News from North Renfrew United Landowners by Dawn Jeffries

Mark Breckon, vice president of the North Renfrew United Landowners (NRUL), rolled out the NRUL website at a general meeting of the NRUL members on Thursday, October 15 at the Deep River library. The website was developed in order to fulfill the NRUL’s mandate to educate its members, and the general public at large, about private property rights. NRUL is the third chapter of the Ontario Landowners Association (OLA) to have their own website.

Members of the audience were impressed with the search capabilities of the website. Searches of articles can be done on individual words or phrases, or by predefined categories. A suggestion to include a membership form has already been implemented. A blog will be added in the near future and other suggestions for improvements are welcome. Check out the website at

Janis Gulens, treasurer of the NRUL, then reviewed a draft constitution. The draft was an attempt to define in words who the NRUL is, what it wants to accomplish and how it will achieve those goals. It was purposely written with broad and general guidelines, trying not to be too restrictive. Members have until November 2 to make suggestions for changes to the draft constitution to any members of the executive. The executive will then prepare a final version of the constitution for presentation to the membership for ratification at the next meeting on November 19 at 7 p.m. in the Deep River library.

The third order of business was a discussion on the direction the NRUL should pursue in the future.

Four members of the NRUL attended the Ottawa Riverkeeper Annual Public meeting in Ottawa on October 6. Ottawa Riverkeeper is a member of the Waterkeeper Alliance founded by Robert F. Kennedy Jr.. Ottawa Riverkeeper is an independent, non-government, non-partisan organization dedicated to protecting the health of the Ottawa River and its tributaries.

Meredith Brown, Riverkeeper, summarized the highlights of the year. One of their ongoing initiatives is to obtain Heritage River status for the Ottawa River by 2017 for Canada’s 150th anniversary of confederation.

Guest speakers were Roch Bérubé, Executive Engineer, and Michael Sarich, Regulation Engineer, from the Ottawa River Regulation Secretariat. They gave a presentation on Dams, Water Levels and Climate Change on the Ottawa River watershed.

Bérubé explained that there were major floods on the Ottawa River in 1960, 1974, 1976, 1979, 1998, and 2002 due to excessive amounts of rainfall or melting snow. Most of the river is “uncontrolled” which means that a drop of rain will flow downstream because there is no storage capacity. Flooding occurs mainly in the uncontrolled areas of the river.

In 1983 an agreement between the Canadian, Ontario, and Quebec governments formed the Ottawa River Regulation Secretariat (ORRS) to manage water levels to provide protection against flooding. The ORRS is not a control board, and it does not have legal authority over operators of control facilities. The integrated management of the river by the ORRS shares the risk of flooding.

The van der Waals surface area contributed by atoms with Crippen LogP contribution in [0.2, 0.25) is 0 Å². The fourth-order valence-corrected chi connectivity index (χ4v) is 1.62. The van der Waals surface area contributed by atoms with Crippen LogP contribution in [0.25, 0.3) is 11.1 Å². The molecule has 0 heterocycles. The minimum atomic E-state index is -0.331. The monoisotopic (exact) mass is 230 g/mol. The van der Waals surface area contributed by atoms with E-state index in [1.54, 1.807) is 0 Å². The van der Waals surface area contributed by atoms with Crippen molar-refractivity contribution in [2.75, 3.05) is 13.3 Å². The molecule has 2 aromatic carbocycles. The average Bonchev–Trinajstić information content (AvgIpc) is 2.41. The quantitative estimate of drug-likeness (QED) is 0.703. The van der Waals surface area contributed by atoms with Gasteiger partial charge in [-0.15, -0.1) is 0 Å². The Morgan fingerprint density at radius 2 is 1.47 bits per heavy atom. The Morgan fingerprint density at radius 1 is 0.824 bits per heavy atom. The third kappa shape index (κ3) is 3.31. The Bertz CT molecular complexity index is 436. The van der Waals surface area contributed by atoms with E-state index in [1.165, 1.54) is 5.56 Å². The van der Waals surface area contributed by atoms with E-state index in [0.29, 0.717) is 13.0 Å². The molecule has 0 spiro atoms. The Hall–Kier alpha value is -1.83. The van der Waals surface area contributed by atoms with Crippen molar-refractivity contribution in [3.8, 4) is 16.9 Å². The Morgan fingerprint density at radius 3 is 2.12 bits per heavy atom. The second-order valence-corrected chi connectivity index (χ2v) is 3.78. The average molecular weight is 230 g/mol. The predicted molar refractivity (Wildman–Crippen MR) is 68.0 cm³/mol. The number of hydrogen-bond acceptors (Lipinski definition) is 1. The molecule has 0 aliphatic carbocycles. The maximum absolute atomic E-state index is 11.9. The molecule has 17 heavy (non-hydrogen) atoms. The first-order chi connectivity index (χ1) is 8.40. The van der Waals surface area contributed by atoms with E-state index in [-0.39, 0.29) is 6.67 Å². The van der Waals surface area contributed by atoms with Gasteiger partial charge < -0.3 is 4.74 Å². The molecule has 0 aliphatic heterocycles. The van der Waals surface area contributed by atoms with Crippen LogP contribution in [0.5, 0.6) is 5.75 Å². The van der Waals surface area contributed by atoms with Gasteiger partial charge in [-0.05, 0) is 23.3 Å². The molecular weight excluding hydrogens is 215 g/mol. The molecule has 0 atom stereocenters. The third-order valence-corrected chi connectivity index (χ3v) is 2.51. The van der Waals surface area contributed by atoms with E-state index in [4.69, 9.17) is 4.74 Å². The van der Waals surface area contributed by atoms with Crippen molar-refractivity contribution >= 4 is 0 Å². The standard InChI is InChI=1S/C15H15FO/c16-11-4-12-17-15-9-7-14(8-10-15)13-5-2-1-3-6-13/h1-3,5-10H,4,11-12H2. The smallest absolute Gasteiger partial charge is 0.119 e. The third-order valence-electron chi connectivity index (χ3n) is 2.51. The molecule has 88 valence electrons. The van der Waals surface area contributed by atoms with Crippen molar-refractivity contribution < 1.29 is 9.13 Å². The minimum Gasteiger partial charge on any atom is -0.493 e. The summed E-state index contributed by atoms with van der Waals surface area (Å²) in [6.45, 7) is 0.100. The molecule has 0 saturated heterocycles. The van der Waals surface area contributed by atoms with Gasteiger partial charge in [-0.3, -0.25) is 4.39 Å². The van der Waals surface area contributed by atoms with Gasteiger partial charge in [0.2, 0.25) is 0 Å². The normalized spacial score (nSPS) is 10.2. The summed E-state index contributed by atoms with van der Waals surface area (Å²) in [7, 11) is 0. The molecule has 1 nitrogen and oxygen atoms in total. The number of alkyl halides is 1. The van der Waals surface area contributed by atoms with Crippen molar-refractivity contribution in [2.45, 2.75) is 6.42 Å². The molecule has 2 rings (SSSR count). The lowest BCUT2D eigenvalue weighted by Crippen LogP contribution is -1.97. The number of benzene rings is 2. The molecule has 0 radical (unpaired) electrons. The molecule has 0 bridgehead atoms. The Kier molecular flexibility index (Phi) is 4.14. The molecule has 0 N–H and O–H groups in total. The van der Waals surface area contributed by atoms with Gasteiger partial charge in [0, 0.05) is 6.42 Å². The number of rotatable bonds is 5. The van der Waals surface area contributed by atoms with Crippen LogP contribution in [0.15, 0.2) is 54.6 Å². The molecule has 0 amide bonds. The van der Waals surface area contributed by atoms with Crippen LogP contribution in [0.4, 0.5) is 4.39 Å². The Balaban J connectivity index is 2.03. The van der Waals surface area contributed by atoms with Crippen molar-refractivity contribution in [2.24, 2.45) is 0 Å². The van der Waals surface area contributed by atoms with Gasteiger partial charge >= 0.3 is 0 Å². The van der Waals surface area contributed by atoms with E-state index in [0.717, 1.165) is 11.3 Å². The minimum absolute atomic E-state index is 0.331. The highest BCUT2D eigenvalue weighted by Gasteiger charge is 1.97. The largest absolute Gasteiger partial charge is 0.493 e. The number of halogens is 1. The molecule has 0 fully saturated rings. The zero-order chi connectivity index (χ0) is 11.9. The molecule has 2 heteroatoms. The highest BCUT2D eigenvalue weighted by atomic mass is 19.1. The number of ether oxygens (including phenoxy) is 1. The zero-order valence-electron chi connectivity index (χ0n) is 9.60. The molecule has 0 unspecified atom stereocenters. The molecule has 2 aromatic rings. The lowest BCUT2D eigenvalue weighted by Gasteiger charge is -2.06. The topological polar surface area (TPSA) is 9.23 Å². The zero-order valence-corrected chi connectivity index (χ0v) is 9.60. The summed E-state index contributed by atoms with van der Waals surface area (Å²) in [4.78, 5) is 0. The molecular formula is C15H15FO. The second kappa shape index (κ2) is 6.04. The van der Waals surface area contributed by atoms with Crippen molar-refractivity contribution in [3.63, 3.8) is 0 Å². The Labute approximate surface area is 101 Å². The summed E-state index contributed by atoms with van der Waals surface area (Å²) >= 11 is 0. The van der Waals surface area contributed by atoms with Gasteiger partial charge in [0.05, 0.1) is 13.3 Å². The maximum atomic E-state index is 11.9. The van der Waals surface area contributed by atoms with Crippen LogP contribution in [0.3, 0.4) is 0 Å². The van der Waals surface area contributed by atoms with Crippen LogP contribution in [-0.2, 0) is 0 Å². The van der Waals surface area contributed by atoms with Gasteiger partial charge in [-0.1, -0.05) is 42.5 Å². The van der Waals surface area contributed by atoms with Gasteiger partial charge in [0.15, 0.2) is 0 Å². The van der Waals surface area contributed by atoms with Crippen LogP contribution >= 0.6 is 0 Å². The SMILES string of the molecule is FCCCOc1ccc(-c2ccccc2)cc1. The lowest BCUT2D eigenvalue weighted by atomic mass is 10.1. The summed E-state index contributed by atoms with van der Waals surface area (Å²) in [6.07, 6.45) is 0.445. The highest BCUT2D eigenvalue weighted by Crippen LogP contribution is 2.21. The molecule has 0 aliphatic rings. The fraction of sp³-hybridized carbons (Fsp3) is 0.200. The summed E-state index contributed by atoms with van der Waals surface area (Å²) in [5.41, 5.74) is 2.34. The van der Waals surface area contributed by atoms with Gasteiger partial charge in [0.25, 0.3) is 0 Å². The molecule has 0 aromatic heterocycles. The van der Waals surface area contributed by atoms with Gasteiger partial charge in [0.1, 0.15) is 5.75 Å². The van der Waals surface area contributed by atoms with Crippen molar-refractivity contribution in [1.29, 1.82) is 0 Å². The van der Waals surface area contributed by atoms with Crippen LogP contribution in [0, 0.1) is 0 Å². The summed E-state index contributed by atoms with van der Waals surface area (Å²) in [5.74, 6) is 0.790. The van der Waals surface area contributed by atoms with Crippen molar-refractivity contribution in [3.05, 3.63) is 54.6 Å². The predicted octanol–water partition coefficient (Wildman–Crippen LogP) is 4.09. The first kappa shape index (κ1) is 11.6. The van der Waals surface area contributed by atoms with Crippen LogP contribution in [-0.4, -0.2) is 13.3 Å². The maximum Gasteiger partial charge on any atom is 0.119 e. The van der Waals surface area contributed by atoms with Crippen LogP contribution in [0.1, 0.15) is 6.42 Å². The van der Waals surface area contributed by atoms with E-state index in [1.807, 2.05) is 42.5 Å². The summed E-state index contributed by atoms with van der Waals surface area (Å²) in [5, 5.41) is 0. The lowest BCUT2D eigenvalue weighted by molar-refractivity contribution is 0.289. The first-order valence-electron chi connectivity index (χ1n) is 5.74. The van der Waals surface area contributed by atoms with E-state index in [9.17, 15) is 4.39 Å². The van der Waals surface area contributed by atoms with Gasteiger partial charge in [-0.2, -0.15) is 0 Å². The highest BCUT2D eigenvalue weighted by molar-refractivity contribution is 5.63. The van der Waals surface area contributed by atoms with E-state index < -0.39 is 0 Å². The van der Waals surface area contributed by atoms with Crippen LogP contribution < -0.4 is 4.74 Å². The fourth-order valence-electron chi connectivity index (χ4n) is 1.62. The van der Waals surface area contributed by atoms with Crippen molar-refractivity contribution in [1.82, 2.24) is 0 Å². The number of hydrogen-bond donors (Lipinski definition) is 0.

There is 13.9 billion m3 of storage capacity, mainly in the swamps in the northern part of the watershed. The average spring runoff is 31 billion m3, which leaves 17 billion m3 excess water to flow downstream. At the ORRS, data on rainfall, snow pack, snow melt, evaporation, infiltration, temperatures, and predicted weather from many stations are input into an Inflow Model. Computer programs model various scenarios to try and predict water levels in the river in the Outflow Model. Accurate predictions are difficult to obtain, because three-day weather forecasts are fairly reliable but 10-day forecasts are definitely not.

Decisions are made collaboratively to release water from dams. It takes almost 2 weeks for water to travel the length of the river. Once water is released at the source it must continue to the St. Lawrence through the 19 reservoirs along the way.

Unpredicted rainfall in Montreal 10 days later can cause flooding. Too much water in the south can be mitigated by holding water back in the north.

It is impossible to predict with precision the beginning of the freshet (snow melt), its magnitude or duration. A 20C day can speed up the process dramatically. Actual water levels and flood warnings at various stations along the river can be found at

The Ottawa River is a complex hydraulic system and there are ongoing challenges to manage the river levels to satisfy the conflicting objectives of different stakeholders from boaters to power generation.
The mandate of the ORRS is to hold back water for flood protection at the expense of hydro production. There are 43 generating stations on the Ottawa River with a capacity of 3500 MW, producing over $1 million worth of energy a day.

Bérubé explained that they do not see any trends regarding climate change. Over the last decade the earliest freshets have been recorded, yet in the last two years we have seen some of the latest freshets.
When asked a question regarding modeling of extreme exceptions that are becoming less exceptional, he replied that historically every river has a “big one” that hasn’t come yet. The fact that most of the big floods came before the ORRS was created is “just luck”. His advice was, “Don’t build on a flood plain”.